They played to sold-out crowds across the country, toured internationally, and appeared regularly on the radio. The most popular commanded staggering concert fees, made hundreds of recordings, and drew zealous fans from Jewish and non-Jewish circles alike.
They were the cantors, or hazzanim, of the Golden Age of cantorial music in America, a period that spanned the first half of the 20th century. And while the primary role of these masters of Jewish liturgical song was to lead their congregations in prayer, their operatic voices and sheer musical charisma made them full-fledged musical superstars—inspiring the wide range of works, liturgical and otherwise, presented in Volume 14 from the Milken Archive of Jewish Music: The American Experience.
Many Golden Age cantors spent years honing their skills in Europe before emigrating to America. They brought with them a centuries-old tradition of cantorial art, or hazzanut, that emphasized subtly nuanced vocal improvisation over rich choral backgrounds.
You can hear that European heritage in the version of "Hosha na even sh'siya" by Moshe Ganchoff—a man who, ironically enough, acquired all of his musical skills right here in America.
Born in Odessa, Ganchoff was reared in Toledo and spent most of his career in New York City, where—when he wasn't touring, teaching or recording—he hosted a weekly radio show broadcasting folk and art songs in Yiddish and Hebrew, along with his own original liturgical pieces. (Many of the contemporary cantors whose voices are heard on this volume have similarly catholic tastes. Robert Bloch, for example, has performed Puccini and Bizet, while Simon Spiro has done musical theater and disco.)
Yet despite its Old World roots, the cantorial music of the Golden Age was uniquely American.But Ganchoff was steeped in the sound of the Eastern European khor shul, or choral synagogue, a highly refined idiom that informs American Jewish cantorial music to this day. For "Hosha na," he crafted a dignified yet impassioned treatment of the ancient Aramaic prayer and set it to stately choral accompaniment, investing the clearly enunciated text with the emotional intensity and ornamental flourish typical of Eastern European hazzanut.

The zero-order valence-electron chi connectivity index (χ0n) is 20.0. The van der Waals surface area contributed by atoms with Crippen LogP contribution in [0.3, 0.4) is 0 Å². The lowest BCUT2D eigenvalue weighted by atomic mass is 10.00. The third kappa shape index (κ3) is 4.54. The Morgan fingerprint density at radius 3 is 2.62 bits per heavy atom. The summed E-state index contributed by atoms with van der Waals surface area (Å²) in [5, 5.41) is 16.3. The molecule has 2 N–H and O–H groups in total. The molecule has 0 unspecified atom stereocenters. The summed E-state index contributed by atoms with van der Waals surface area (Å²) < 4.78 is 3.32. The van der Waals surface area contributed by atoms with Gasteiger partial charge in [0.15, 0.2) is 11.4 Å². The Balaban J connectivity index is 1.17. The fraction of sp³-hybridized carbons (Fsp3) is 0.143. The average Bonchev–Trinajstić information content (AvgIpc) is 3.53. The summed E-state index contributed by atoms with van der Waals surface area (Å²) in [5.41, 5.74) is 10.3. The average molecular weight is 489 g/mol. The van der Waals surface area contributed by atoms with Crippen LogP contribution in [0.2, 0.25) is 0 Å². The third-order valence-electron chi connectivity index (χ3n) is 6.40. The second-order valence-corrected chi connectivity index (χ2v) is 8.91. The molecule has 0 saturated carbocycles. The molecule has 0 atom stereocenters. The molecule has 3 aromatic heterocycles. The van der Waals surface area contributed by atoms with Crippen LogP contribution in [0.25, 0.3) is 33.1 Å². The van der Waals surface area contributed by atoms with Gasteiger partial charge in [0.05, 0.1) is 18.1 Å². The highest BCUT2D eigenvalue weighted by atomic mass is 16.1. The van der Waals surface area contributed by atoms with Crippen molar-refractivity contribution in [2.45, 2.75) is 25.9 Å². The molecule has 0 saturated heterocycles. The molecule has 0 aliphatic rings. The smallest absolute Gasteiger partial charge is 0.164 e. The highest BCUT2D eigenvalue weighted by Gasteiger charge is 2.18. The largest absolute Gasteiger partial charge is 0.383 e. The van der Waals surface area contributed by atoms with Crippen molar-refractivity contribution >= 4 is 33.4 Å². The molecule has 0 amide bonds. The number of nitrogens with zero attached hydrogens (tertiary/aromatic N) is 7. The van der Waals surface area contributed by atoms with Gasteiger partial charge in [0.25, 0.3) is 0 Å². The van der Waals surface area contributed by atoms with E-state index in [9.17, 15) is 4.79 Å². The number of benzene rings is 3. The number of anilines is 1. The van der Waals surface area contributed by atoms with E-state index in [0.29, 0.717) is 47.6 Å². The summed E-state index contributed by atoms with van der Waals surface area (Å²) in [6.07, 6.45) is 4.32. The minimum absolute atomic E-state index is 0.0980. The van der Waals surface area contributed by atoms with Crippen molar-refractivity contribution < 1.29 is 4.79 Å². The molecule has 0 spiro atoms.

For example, cantors had long been inspired by classical music, especially Italian opera. Yossele Rosenblatt, the most famous hazzan of the Golden Age (he made 200 recordings, enjoyed a rabid following even among non-Jewish audiences, and lent his voice to the very first talking film), had a taste for German lieder and modeled himself after the great Italian tenor Enrico Caruso. His "Uvnukho yomar," with its intimations of Verdi, would sound at home at La Scala.
Yet in America, many prominent cantors, including Joshua Lind, who tutored Moshe Ganchoff in New York—not to mention synagogue composers like Alexander Olshanetsky, Abraham Ellstein, and Herman Wohl, all of whom also wrote for the Yiddish theater (see Volume 13, "Great Songs of the American Yiddish Stage")—took their cues from Second Avenue.
Wohl, who for many years served as Yossele Rosenblatt's choir conductor, actually wrote "hayyom harat olam," with its bouncy choral introduction and sweetly harmonized accompaniment, for a musical that depicted a Rosh Hashanah service—only to use the piece for a real service at his own synagogue. And Lind's "Emet ve'emuna" contains snatches of original melody as tuneful as any show tune.
America also provided fertile ground for concert hazzanut: cantorial music that was either written expressly for public performance, or conceived as synagogue music and adapted for the concert stage.
American cantors and composers took advantage of the concert setting to indulge in longer, more extravagantly ornate vocal lines of the sort heard in Israel Schorr's "Sheyyibane beit hammikdash." First made famous by the Golden Age cantor Moshe Koussevitsky on a recording for RCA Victor, "Sheyyibane"is recreated here in all its rococo glory by cantor Benzion Miller, who serves the same Brooklyn congregation that Koussevitzky himself once did. (Visit the Milken Archive's virtual museum to see excerpts of "Sheyyibane" and other songs performed by Alberto Mizrahi, a protégé of Ganchoff who studied with Koussevitzky's youngest brother, David Kusevitsky.)
Unlike traditional synagogue performances, cantorial concerts often included non-liturgical pieces like Pierre Pinchik's "Der khazn un der gabe," a comical Yiddish song punctuated by virtuoso vocal acrobatics. They also provided an outlet for works with orchestral, rather than choral, accompaniment, allowing skilled arrangers like Ellstein ("V'li y'rushalayim irkha") to flex the full range of their musical muscles.
The Golden Age also saw the rise of concert choruses made up entirely of cantors: great flocks of liturgical songbirds, as many as one hundred at a time, performing works like Zavel Zilberts' "Al naharot bavel," a multi-sectional masterpiece that combines soaring cantorial melodies with the structural complexity and harmonic sophistication of "pure" art music.
The Golden Age of cantorial music in America ended shortly after the Second World War. But as Ganchoff, the last of the great Golden Age masters, said just two years before his death in 1997, "Hazzanut will survive because it is beautiful, and true beauty lives."
Wishful thinking? Maybe. But listening to contemporary torchbearers like Bloch, Miller, Mizrahi, and Spiro breathe fresh life into the music of their revered predecessors, Ganchoff's pronouncement takes on the bright ring of truth.
Founded in 1990 by philanthropist Lowell Milken, the Milken Archive of Jewish Music reflects the scope and variety of Jewish life in America. The Archive’s virtual museum www.milkenarchive.org is an interactive guide to music, videos, oral histories, photos and essays.
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